Alien Invaders in US Waters - What Defenders Must Do

In the movie "Independence Day," alien invaders arrive in big ships and inflict catastrophic damage before being subdued by an earthling's scientific ingenuity.

Off screen, alien invaders in big ships are inflicting real, if less apocalyptic damage on our environment and economy. And so far scientific ingenuity has not been able to defeat them.

These aliens are marine organisms - hundreds of species of fish, mollusks, crustaceans, jellyfish, sponges, worms, plankton, and microorganisms. They are in ballast water dumped in or near our harbors, estuaries, and inland waterways by cargo ships from around the world.

These alien invaders cause human health problems, cost the economy many millions of dollars a year, and inflict serious damage on our marine aquatic systems, driving out native species.

The already infamous zebra mussel, which arrived little more than a decade ago, causes major problems in the Great Lakes, clogging intake and drainage pipes and wreaking havoc with drinking water and hydropower systems. The toxic red tides that have made shellfish and other seafood dangerous to eat are known to contain many organisms from distant waters. Hundreds of millions of Asian clams now cover the bottom of San Francisco Bay, where they are consuming a disproportionate share of the food supply on which other marine organisms depend.

James T. Carlton, director of maritime studies for Williams College and Mystic Seaport in Connecticut, is a leading expert on invasive marine species. He has pointed out that ballast water collected by ships elsewhere and discharged in US waters carries many pathogens. But the greatest danger, he believes, is that humans - by introducing exotic species with little understanding of the consequences - are upsetting the natural balance of marine ecosystems that have evolved over millions of years.

Not only US waters are under attack. Marine systems around the world, particularly enclosed bodies of water like the Mediterranean and Black Seas, have long been infested by nonindigenous species. The problem is not new. For centuries worms and barnacles on the bottom of wooden sailing ships carried a substantial cargo of new life forms to every shore they touched. But in recent times the explosion of international trade, together with the practice of dumping huge volumes of ballast water by bigger and faster ships, has dramatically accelerated the process - giving a new meaning to the concept of one world.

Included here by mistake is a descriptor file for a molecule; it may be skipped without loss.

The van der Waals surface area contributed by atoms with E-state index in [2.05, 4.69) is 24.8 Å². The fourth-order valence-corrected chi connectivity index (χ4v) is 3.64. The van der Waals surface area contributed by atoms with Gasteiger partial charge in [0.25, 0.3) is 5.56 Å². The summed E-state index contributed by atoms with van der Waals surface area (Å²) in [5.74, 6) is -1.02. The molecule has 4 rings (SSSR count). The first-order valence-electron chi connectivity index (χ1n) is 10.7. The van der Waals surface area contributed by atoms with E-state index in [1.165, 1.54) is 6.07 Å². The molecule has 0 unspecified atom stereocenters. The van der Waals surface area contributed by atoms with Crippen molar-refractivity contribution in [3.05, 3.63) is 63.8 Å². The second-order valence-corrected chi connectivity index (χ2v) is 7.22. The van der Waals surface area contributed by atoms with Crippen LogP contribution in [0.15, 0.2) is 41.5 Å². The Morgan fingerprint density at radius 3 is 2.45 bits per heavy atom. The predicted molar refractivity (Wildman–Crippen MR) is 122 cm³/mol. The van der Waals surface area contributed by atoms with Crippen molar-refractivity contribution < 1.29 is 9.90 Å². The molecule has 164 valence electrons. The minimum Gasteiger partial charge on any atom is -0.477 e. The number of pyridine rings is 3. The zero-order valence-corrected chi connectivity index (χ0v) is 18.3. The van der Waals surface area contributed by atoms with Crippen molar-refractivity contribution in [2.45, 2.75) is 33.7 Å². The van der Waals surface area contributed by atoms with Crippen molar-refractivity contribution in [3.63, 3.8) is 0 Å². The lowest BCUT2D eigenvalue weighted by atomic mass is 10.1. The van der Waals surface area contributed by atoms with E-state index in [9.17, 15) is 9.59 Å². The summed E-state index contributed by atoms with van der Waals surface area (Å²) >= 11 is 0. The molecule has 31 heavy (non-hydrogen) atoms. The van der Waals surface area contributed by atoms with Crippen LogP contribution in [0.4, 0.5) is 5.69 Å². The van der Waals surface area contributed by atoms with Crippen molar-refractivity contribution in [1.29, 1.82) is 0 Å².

A political as well as scientific consensus has been reached that the dumping must be sharply reduced. In October, Congress passed legislation for ships to discharge ballast and take on fresh water on the high seas. The procedure is voluntary. But the Coast Guard monitors it, and it could and should become mandatory if shipping operators do not comply on their own.

The International Maritime Organization, an arm of the United Nations, is seeking to devise protocols for managing water on the high seas. New technologies using heating and filtration systems are being developed to rid ballast of alien species before it is discharged. Efforts are also being made to provide shippers with more information about what is in their ballast water and the damage it creates.

While these are steps in the right direction, more concerted private and governmental action is needed. The shipping industry should step up to the challenge by investing in developing new ballast water technology aimed at eliminating organisms that pose a threat to marine ecosystems and public health. The government should develop a uniform set of standards and regulations to prevent the introduction of exotic marine species in domestic waters and should take measures to strengthen coordination between federal and state authorities to ensure adequate compliance.

Before the alien invasion gets worse, the maritime industry, with the support of federal and international agencies, must redouble their efforts to bring about an "independence day" for America's marine environment.

*Joshua Reichert directs the Environment Program of the Pew Charitable Trusts.

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